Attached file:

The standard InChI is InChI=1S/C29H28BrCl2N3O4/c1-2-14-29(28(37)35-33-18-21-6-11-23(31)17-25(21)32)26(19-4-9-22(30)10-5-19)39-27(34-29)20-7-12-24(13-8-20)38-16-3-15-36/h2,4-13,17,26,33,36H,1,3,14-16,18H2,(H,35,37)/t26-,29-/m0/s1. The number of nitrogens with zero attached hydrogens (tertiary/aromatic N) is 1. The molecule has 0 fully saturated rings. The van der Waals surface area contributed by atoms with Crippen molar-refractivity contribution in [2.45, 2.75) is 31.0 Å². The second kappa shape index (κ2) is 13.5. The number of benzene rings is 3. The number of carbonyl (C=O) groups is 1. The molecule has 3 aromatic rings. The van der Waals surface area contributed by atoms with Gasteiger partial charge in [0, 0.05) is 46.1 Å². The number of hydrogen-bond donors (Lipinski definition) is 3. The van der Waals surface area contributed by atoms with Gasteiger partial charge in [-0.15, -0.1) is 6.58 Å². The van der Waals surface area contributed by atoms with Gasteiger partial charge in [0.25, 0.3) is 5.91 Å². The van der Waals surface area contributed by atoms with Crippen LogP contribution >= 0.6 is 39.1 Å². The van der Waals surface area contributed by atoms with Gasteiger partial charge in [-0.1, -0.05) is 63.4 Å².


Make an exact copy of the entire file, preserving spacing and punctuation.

The standard InChI is InChI=1S/C29H28BrCl2N3O4/c1-2-14-29(28(37)35-33-18-21-6-11-23(31)17-25(21)32)26(19-4-9-22(30)10-5-19)39-27(34-29)20-7-12-24(13-8-20)38-16-3-15-36/h2,4-13,17,26,33,36H,1,3,14-16,18H2,(H,35,37)/t26-,29-/m0/s1. The number of nitrogens with zero attached hydrogens (tertiary/aromatic N) is 1. The molecule has 0 fully saturated rings. The van der Waals surface area contributed by atoms with Crippen molar-refractivity contribution in [2.45, 2.75) is 31.0 Å². The second kappa shape index (κ2) is 13.5. The number of benzene rings is 3. The number of carbonyl (C=O) groups is 1. The molecule has 3 aromatic rings. The van der Waals surface area contributed by atoms with Gasteiger partial charge in [0, 0.05) is 46.1 Å². The number of hydrogen-bond donors (Lipinski definition) is 3. The van der Waals surface area contributed by atoms with Gasteiger partial charge in [-0.15, -0.1) is 6.58 Å². The van der Waals surface area contributed by atoms with Gasteiger partial charge in [0.25, 0.3) is 5.91 Å². The van der Waals surface area contributed by atoms with Crippen LogP contribution >= 0.6 is 39.1 Å². The van der Waals surface area contributed by atoms with Gasteiger partial charge in [-0.1, -0.05) is 63.4 Å².